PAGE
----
# THREE-DIMENSIONAL PROBLEMS

THREE-DIMENSIONAL PROBLEMS

We have discussed the Schrodinger equation and its applications only for one dimensional problems, the analog of a Newtonian particle moving along a straight line. The straight-line model is adequate for some applications, but to understand atomic structure, we need a three-dimensional generalization. It’s not difficult-to guess what the three-dimensional Schrodinger equation should look like. First, the wave function ljI is a function of all three space coordinates (x, y, z). In general, the potential-energy function also depends on all three coordinates and can be written as Utx, y, z). Next, recall that we obtained the term containing d2lj1/d:i in the one-dimensional equation, Eq. (42-17), by a line of reasoning based on the relation of kinetic energy K to momentum p: K =/l2m. If the particle’s momentum has three components (Px’ Py’ p,), then the corresponding relation in three dimensions is

In this equation it is understood that ljI is, and U may be, a function of x, y, and z (hence the partial-derivative notation), while E is constant for a state of particular energy. We won’t pretend that we have derived Eq. (42-32). Like the one-dimensional version, this equation has to be tested by comparison of its predictions with experimental results. As we will see in later chapters, Eq. (42-32) passes this test with flying colors, so we are confident that it is the correct equation. In many practical problems, in atomic structure and elsewhere, the potential-energy function is spherically symmetric; it depends only on the distance r= (i +l +i)lfl from the origin of coordinates. To take advantage of this symmetry, we use spherical coordinates (Fig. 42-22) instead of Cartesian coordinates (x, y, z). Then a spherically symmetric potential-energy function is a function only of r, not of 9 or ;, so U = U(r). This fact turns out to simplify greatly the problem of finding solutions of the Schrodinger equation, even though the derivatives in Eq. (42-32) are considerably more complex when expressed in terms of spherical coordinates. Be careful; many math texts exchange the angles 9 and ; shown in Fig. 42-22. For the hydrogen atom the potential-energy function U(r) is the familiar Coulomb’slaw function:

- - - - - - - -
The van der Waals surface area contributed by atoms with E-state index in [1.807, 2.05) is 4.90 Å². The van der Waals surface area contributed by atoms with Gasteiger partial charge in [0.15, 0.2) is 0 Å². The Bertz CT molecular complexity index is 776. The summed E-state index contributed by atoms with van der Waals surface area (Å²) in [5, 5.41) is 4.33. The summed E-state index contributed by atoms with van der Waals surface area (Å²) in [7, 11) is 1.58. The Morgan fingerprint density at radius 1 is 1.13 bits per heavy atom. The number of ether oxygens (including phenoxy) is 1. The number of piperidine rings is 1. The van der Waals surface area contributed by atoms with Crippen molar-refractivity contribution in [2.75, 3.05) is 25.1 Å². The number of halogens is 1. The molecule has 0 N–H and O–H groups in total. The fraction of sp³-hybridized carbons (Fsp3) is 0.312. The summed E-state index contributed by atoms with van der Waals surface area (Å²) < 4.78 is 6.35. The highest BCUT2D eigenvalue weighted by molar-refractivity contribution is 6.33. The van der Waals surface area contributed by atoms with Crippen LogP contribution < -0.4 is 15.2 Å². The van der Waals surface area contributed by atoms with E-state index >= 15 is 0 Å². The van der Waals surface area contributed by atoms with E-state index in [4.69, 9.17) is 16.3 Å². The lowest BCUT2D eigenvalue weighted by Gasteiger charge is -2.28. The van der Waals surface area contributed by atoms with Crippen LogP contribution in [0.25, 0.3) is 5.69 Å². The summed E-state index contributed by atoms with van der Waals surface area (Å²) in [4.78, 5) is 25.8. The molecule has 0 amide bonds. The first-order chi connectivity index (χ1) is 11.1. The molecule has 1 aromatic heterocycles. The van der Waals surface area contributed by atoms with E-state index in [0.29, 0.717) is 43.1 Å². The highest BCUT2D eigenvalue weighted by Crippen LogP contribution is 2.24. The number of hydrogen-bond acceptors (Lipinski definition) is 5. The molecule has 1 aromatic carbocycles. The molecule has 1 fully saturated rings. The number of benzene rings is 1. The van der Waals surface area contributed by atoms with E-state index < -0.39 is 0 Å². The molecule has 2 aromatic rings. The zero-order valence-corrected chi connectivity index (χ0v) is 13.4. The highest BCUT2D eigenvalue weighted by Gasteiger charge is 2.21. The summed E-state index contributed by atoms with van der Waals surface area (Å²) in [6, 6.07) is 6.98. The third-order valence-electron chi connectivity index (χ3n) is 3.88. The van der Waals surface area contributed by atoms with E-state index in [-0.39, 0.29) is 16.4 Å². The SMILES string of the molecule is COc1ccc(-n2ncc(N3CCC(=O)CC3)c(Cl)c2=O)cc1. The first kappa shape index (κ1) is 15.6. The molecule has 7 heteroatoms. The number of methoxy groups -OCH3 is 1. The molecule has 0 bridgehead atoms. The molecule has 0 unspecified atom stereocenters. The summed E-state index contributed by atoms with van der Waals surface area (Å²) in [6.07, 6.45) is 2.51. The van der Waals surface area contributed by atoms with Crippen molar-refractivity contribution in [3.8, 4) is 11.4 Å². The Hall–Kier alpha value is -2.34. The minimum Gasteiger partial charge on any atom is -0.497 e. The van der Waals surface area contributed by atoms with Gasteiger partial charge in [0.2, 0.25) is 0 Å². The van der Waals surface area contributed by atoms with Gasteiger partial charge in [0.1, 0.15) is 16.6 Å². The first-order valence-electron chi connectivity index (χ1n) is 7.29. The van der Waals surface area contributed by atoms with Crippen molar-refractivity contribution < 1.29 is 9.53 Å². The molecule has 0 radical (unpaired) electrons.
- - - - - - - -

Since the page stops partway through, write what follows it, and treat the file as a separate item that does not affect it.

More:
We will find that for all spherically symmetric potential-energy functions U(r), each possible wave function can be expressed as a product of three functions: one a function only of r, one only of 9, and one only of ;. Furthermore, the functions of 9 and ; are the same for every spherically symmetric potential-energy function. This result is directly related to the problem of finding the possible values of angular momentum for the various states. We’]] discuss these matters more in the next chapter.